The Chinese Hypersonic Vehicle Test

(Note for tropics watchers – nothing active anywhere, nothing expected in the next five days.)

There was a surprising flood of media attention over the weekend about a Chinese hypersonic missile test supposedly conducted a couple of months ago …

Hmmm … single source report echoed in multiple places?

So, is this what it appears? Was US Intelligence “surprised”? Let’s see what Bender has to say:

It is unimaginable that there was any surprise over this within the community – if any analyst was surprised, they should be fired. Immediately. In fact, any journalist who did not immediately ask “how is it possible to be surprised by this??” should also be sacked. And any editor who would let such a headline through to distribution without more context and questions should be sacked. While the USIC isn’t what it used to be, it’s not that utterly incompetent, so obviously there is something else going on. Let’s look a little deeper …

Hypersonic weapons systems are a hot topic right now. The phrase covers a lot of territory, from short range anti-ship and anti-aircraft missiles to land attack weapons and ICBM based systems that can hit targets anywhere in the world within minutes. Hypersonic refers to the speed – generally to be considered hypersonic is to fly faster than Mach 5 (five times the speed of sound). At the high end (literally and technically) are a class of vehicles that fly into space and return. These can range from boost-glide vehicles to vehicles that combine boost-glide with supersonic combustion ram-jet engines (SCRAM jets). There are a lot of technical aspects and considerations in how vehicles are designed, and how altitude and velocity are traded for maneuvering, avoidance, and range.

The first hypersonic boost-glide vehicle was designed in … the early 1940’s. The Silbervogel (“Silver bird”) project was part of the advanced weapons development associated with the V-2 rocket development. After the war, the designers came to America and these concepts were used in everything from the X-20 Dynasoar project (one of the sad, great “what if” projects in history) and the Space Shuttle, as well as modern similar projects like the X-37 today. In terms of weapons development, there were numerous cold war era projects with varying degrees of classification that I will leave to the interested reader to Google so I don’t get in trouble. The Soviets and now Russians have developed and tested – and in recent years deployed – hypersonic boost-glide and fractional orbit bombardment systems such as Авангард (Avangard) that are on combat duty, as well as an array of other hypersonic weapons such as anti-ship and land attack missiles (Циркон, кинжал).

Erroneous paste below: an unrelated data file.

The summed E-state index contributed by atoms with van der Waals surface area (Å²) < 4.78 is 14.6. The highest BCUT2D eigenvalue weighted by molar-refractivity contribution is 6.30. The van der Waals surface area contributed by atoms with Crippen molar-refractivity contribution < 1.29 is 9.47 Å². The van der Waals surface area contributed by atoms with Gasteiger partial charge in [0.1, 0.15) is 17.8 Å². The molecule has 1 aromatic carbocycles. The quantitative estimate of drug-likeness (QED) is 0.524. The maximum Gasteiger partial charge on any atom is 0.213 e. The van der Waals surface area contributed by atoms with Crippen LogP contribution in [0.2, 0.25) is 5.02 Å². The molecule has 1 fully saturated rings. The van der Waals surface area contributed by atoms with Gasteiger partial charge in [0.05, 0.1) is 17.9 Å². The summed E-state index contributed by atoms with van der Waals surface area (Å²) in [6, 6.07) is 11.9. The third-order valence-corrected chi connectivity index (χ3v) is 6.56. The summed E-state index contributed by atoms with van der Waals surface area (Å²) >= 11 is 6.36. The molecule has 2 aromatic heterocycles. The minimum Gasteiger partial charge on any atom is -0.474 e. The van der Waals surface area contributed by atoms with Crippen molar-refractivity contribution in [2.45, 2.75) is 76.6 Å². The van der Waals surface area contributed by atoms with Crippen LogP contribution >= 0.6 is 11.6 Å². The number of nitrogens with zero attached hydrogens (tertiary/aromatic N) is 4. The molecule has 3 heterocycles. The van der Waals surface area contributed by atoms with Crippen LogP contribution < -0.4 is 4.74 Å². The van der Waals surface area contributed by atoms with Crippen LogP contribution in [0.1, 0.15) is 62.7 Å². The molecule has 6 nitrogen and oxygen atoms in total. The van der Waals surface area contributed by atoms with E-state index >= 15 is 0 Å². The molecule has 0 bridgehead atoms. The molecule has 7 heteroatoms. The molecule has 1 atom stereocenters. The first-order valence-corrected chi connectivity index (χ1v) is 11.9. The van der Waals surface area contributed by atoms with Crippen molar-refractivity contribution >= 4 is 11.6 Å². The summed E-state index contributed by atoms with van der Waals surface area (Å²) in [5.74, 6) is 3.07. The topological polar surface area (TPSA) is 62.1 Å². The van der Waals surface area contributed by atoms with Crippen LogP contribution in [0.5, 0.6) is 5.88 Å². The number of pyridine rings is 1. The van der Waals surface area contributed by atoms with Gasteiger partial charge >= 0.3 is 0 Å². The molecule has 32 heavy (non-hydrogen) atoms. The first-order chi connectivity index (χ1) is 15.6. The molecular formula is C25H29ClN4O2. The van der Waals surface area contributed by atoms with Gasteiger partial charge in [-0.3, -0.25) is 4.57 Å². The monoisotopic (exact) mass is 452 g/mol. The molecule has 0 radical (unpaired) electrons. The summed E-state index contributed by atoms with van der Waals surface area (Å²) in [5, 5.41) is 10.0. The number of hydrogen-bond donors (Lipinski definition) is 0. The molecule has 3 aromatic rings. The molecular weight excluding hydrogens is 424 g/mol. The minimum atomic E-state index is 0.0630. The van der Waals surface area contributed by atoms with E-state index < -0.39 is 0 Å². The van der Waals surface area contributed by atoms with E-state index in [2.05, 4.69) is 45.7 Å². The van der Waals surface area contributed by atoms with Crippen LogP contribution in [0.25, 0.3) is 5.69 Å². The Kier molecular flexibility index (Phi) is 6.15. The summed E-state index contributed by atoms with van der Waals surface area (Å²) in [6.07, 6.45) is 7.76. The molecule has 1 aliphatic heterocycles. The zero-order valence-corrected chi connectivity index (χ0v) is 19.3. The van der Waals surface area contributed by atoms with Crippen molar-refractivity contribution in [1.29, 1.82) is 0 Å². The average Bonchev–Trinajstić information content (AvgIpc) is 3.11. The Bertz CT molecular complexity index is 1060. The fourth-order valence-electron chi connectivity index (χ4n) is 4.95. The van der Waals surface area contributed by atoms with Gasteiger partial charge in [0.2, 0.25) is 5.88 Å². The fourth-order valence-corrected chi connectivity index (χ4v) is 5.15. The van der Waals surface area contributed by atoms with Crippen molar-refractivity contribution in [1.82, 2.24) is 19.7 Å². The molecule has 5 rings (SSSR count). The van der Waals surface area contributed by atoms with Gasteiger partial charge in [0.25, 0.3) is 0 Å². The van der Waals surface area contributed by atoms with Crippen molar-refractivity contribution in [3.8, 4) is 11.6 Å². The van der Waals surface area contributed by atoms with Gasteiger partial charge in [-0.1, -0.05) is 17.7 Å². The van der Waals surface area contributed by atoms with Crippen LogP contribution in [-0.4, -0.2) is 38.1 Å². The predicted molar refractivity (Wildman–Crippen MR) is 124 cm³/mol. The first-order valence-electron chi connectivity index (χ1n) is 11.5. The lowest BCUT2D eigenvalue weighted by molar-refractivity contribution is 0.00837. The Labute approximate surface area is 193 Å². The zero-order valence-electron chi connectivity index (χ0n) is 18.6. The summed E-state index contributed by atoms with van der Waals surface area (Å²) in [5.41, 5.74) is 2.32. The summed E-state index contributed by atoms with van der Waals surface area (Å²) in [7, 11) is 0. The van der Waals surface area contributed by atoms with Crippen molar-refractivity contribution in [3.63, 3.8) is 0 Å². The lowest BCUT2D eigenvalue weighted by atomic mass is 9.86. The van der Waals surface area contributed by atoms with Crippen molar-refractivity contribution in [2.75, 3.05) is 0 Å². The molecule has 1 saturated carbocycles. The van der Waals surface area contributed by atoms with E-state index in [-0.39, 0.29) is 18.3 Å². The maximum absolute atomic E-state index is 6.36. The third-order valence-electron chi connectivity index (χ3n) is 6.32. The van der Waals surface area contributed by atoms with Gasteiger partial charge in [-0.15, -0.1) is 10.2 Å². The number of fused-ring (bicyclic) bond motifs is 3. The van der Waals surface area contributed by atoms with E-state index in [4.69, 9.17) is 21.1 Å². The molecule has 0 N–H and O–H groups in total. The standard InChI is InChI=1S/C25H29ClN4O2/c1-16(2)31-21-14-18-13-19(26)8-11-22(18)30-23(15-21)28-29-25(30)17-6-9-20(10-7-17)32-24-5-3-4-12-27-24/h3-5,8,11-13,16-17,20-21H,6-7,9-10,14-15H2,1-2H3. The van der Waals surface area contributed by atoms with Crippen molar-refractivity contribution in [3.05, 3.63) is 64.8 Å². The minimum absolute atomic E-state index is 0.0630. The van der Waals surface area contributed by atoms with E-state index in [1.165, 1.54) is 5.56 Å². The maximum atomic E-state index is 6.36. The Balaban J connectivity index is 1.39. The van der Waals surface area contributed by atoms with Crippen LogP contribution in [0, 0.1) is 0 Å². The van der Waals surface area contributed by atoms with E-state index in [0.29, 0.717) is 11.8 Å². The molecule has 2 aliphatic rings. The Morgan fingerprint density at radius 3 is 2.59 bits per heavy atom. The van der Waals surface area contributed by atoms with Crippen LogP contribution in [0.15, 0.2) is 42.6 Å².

What about the Chinese in particular? Well, the DF-ZF boost-glide vehicle was deployed by the Chinese military and declared operational on … October 1st, 2019. Two years ago – with known tests years before that. They too have hypersonic anti-shipping missiles such as the DF-21, which was supposedly operational as early as 2010.

So even based on public information it’s inconceivable any serious analyst would be surprised by the existence of this thing, therefore there is something else going on aside from the obvious fact that the journalists writing the above news articles are clueless and gullible. While the US has had multiple hypersonic weapons projects over the years, there is an impression it has been lagging well behind Russia for some time. The AGM-183A has had testing problems and is not in deployment, while the Prompt Global Strike program also seems (at least in public) to still be mired in development, although the common hypersonic glide body was successfully tested last year.

So, this isn’t really new. It’s obviously a placed leak for some reason, Why? Probably several reasons: First, at least on paper (and probably in reality) the US is behind in hypersonic weapons system deployment. That is in fact a serious strategic problem, especially for the Navy, as it renders most large navy assets (like Carrier Battle Groups) extremely vulnerable. It also has the potential to negate most of the existing anti-missile systems like the Patriot and render close-in defense systems ineffective. So it makes sense to play up the red threat to get Congress to shovel some more money into these programs, after the huge amounts always already shoveled into these programs, hopefully this time to get some practical results.

Second, there is increasing nervousness over the situation with Taiwan, and the potential for China to move to reassert sovereignty over the island. The “correlation of forces” is already pretty unfavorable for the US to be able to defend the island, so again it makes sense to push potential threats to try to get more funding, redirect assets towards the West Pacific, etc.